Risks and Benefits of a Millionaires Tax
Should Massachusetts introduce a new tax on high-income households — and earmark the revenue for education, roads, bridges, and public transit?
Voters will get to decide as part of a November ballot initiative known as the millionaires tax, which would apply a 4 percent surtax to annual income over $1 million.
Questions abound. Will this tax drive high-earning residents out of state? Can it help address racial inequities? Might the money be diverted for other uses?
In a previous report, we at the Center for State Policy Analysis found that the tax would generate roughly $1.3 billion in revenue in 2023 — and that aggressive tax avoidance would be a bigger challenge than an exodus of high earners.
In this policy brief, we examine additional arguments for and against the millionaires tax. We find that:
- The explicit commitment to spend all millionaires tax revenue on education, transit, and transportation will be difficult to fully maintain. For every dollar raised by the surtax, spending on these earmarks is likely to increase by 30 cents to 70 cents, with the remainder effectively diverted to other areas of the budget.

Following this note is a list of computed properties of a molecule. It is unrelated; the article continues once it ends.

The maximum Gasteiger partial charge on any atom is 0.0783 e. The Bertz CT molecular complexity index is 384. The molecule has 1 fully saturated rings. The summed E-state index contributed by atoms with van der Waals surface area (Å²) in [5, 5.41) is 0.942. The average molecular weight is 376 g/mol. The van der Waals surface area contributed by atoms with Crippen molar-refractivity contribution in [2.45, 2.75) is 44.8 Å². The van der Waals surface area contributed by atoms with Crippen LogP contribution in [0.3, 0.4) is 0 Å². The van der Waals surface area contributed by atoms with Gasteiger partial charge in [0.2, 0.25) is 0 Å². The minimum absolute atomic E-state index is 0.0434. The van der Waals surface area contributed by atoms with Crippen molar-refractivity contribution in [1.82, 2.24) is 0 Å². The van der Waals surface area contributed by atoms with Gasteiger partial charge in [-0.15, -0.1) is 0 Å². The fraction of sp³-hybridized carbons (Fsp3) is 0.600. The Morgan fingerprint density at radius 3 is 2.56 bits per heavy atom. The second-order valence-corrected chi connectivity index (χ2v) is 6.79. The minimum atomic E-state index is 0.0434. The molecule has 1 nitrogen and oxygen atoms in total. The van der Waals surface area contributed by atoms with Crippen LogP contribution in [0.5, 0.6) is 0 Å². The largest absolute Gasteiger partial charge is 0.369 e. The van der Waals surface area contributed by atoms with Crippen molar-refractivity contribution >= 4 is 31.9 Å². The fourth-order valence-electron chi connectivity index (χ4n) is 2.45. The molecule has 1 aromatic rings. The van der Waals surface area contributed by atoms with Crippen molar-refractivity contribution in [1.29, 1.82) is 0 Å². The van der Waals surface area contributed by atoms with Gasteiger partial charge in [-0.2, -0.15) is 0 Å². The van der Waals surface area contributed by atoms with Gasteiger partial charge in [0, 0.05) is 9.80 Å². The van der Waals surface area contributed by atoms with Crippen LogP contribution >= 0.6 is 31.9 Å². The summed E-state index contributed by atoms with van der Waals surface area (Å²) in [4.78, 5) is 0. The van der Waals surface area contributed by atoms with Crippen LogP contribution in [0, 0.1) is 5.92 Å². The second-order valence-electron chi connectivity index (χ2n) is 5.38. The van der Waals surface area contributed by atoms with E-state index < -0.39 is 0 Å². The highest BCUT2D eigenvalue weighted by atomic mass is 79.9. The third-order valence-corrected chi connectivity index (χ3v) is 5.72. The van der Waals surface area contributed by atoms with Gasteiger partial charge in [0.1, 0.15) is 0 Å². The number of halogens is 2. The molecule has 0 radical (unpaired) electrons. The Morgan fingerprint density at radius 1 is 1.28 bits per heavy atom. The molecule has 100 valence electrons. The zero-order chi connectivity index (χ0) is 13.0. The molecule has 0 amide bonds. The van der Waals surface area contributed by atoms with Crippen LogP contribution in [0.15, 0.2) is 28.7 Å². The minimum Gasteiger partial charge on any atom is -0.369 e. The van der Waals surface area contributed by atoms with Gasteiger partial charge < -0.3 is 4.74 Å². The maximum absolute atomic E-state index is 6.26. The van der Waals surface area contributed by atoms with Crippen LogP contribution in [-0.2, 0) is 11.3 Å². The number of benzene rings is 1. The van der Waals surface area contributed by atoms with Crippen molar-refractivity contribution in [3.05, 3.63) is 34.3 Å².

- Even accounting for the imperfect effect of earmarks, the millionaires tax would still generate substantial increases in a number of high-priority spending areas — potentially reducing economic and racial inequality. Increased education spending is known to improve student outcomes, particularly for lower-income students; the economic benefits of transit and transportation spending are less clear.
- Revenue from the millionaires tax will be highly volatile, rising rapidly in good economic times and falling sharply in downturns. Setting money aside in boom years would address this volatility, but the ballot initiative currently lacks such a mechanism.
- With the right spending priorities, millionaires tax revenue could directly address racial inequity. However, the real-world impact will depend on the uncertain decisions of future lawmakers.
- Changing the Massachusetts Constitution — as this ballot question does — would introduce some unlikely but potentially worrisome risks. If there are unintended consequences, they could only be fully addressed through a multiyear process. However, legislators would be able to make temporary fixes via regular law.
- The number of people paying this tax will grow over time, but likely at a slow rate.